The Tax(Cut) Man — and Woman — Cometh
Lo and behold, an actual policy discussion may be emerging in California’s GOP gubernatorial primary: tax cuts.
On Tuesday, Insurance Commissioner Steve Poizner’s campaign released a web video claiming his opponent, Meg Whitman, doesn’t want to lower taxes. It comes the same day that Poizner, who for months now has toiled away in the relative anonymity of the GOP grassroots and rubber-chicken circuit, told reporters that he’ll soon launch a tv ad campaign introducing himself to a broader California audience (Whitman’s already two tv ads ahead of her rival).
Poizner had no other choice tp up the ante as (a) he has to find ways to undermine Whitman’s standing with primary voters and (b) he has to limit the damage from Whitman’s earning a coveted endorsement from the Howard Jarvis Taxpayers Association’s political action committee. Team Whitman quickly turned that nod (“the only candidate . . . Howard Jarvis himself would trust to protect Proposition 13”) into a radio spot.
At this point Poizner would welcome a debate over tax cuts — pretty much any policy debate, for that matter — to show off his detailed plan to jumpstart California’s economy . . . and change the dynamics of a primary in which Whitman’s style has trumped Poizner’s substance.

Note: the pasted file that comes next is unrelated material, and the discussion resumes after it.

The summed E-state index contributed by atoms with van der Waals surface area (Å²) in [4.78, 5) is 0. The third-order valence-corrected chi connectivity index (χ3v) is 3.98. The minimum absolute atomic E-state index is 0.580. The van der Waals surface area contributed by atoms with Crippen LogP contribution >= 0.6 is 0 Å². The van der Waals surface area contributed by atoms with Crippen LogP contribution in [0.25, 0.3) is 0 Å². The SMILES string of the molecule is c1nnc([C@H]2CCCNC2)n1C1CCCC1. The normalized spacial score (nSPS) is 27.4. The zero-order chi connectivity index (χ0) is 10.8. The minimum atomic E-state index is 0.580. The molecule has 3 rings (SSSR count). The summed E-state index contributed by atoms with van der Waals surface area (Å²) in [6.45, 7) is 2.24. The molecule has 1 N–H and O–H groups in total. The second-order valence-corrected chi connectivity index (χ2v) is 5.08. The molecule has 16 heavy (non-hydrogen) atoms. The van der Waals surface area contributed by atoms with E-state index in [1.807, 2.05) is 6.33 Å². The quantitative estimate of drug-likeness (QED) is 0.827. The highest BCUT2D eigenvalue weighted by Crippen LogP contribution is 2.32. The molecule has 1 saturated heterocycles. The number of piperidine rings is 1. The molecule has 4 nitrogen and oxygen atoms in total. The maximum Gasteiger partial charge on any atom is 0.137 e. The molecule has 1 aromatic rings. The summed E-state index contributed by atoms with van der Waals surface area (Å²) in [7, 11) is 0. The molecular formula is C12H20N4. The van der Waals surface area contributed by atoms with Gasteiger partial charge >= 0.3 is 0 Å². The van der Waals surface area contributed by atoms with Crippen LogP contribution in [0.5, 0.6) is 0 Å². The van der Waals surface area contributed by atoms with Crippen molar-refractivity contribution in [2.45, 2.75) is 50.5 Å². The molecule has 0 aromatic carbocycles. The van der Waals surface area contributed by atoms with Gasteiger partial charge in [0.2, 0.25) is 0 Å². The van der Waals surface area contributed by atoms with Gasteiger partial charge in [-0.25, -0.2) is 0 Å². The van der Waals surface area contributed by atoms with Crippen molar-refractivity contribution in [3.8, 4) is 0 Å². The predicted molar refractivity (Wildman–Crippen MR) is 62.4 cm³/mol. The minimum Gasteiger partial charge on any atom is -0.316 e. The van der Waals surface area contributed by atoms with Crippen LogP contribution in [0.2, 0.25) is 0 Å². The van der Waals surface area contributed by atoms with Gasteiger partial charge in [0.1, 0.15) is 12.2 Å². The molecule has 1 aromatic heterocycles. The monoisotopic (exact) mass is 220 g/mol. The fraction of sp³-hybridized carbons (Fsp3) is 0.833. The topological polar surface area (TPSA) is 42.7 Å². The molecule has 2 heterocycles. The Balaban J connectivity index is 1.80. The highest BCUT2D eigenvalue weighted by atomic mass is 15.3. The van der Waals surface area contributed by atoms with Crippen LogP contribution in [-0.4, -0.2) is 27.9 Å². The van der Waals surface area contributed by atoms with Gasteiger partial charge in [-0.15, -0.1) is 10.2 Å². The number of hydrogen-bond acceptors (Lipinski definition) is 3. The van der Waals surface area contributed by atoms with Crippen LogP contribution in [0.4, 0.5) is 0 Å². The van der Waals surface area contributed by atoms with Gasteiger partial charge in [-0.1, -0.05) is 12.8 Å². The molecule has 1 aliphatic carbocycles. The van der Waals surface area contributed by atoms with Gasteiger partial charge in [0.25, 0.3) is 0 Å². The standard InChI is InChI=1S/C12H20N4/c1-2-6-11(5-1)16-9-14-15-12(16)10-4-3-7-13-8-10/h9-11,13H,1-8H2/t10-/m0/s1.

The Poizner plan:
a 10% reduction in all personal income tax rates
a 10% reduction in the state sales tax rate
a 10% reduction in the corporation tax rate
a 50% reduction in the capital gains tax rate
As for Whitman’s tax-cutting agenda, here’s what she’s suggested so far:
Enact permanent marginal tax rate reductions for the middle class
Cut taxes for job-creating businesses of every size
Implement targeted tax relief to strengthen manufacturing and create and retain high-paying jobs in California
Lower the capital gains tax
Expand research and development tax credits
Exempt purchases of manufacturing equipment from state sales tax
Establish tax incentives and credits to train and hire displaced workers
How nice it would be if the two rivals sat down and debate the merits of their respective plans — say, at next month’s Republican convention in Santa Clara.
BTW, Whitman is getting her advice from a campaign Economic Task Force that includes Hoover Senior Fellows Michael Boskin, John Cogan and John Taylor (they also advised California Govs. Schwarzenegger and Wilson).
As to what they’re thinking vis-a-vis California, tax cuts and economic revitalization, I recommend this Hoover Digest piece co-authored by Boskin and Cogan.